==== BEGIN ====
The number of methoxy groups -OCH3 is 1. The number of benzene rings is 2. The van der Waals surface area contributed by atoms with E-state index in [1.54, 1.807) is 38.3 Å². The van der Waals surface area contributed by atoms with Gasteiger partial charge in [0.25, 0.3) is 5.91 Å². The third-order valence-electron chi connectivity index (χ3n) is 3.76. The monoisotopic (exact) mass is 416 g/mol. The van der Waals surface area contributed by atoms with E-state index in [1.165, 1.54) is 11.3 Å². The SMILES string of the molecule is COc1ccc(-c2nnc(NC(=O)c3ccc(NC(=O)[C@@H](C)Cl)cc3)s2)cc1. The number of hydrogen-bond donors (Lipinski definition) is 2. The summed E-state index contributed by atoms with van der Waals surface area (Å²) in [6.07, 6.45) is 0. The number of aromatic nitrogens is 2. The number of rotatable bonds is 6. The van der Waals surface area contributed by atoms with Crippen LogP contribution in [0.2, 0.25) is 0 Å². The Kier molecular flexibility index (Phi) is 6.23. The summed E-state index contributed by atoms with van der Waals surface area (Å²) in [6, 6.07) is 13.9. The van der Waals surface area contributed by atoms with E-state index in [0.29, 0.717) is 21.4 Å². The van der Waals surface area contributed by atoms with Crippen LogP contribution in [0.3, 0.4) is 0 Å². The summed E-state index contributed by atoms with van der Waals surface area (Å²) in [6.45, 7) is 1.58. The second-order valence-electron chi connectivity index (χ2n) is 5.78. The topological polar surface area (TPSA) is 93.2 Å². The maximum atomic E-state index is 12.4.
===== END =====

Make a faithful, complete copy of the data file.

The number of methoxy groups -OCH3 is 1. The number of benzene rings is 2. The van der Waals surface area contributed by atoms with E-state index in [1.54, 1.807) is 38.3 Å². The van der Waals surface area contributed by atoms with Gasteiger partial charge in [0.25, 0.3) is 5.91 Å². The third-order valence-electron chi connectivity index (χ3n) is 3.76. The monoisotopic (exact) mass is 416 g/mol. The van der Waals surface area contributed by atoms with E-state index in [1.165, 1.54) is 11.3 Å². The SMILES string of the molecule is COc1ccc(-c2nnc(NC(=O)c3ccc(NC(=O)[C@@H](C)Cl)cc3)s2)cc1. The number of hydrogen-bond donors (Lipinski definition) is 2. The summed E-state index contributed by atoms with van der Waals surface area (Å²) in [6.07, 6.45) is 0. The number of aromatic nitrogens is 2. The number of rotatable bonds is 6. The van der Waals surface area contributed by atoms with Crippen LogP contribution in [0.2, 0.25) is 0 Å². The Kier molecular flexibility index (Phi) is 6.23. The summed E-state index contributed by atoms with van der Waals surface area (Å²) in [6, 6.07) is 13.9. The van der Waals surface area contributed by atoms with E-state index in [0.29, 0.717) is 21.4 Å². The van der Waals surface area contributed by atoms with Crippen LogP contribution in [0.3, 0.4) is 0 Å². The summed E-state index contributed by atoms with van der Waals surface area (Å²) in [6.45, 7) is 1.58. The second-order valence-electron chi connectivity index (χ2n) is 5.78. The topological polar surface area (TPSA) is 93.2 Å². The maximum atomic E-state index is 12.4.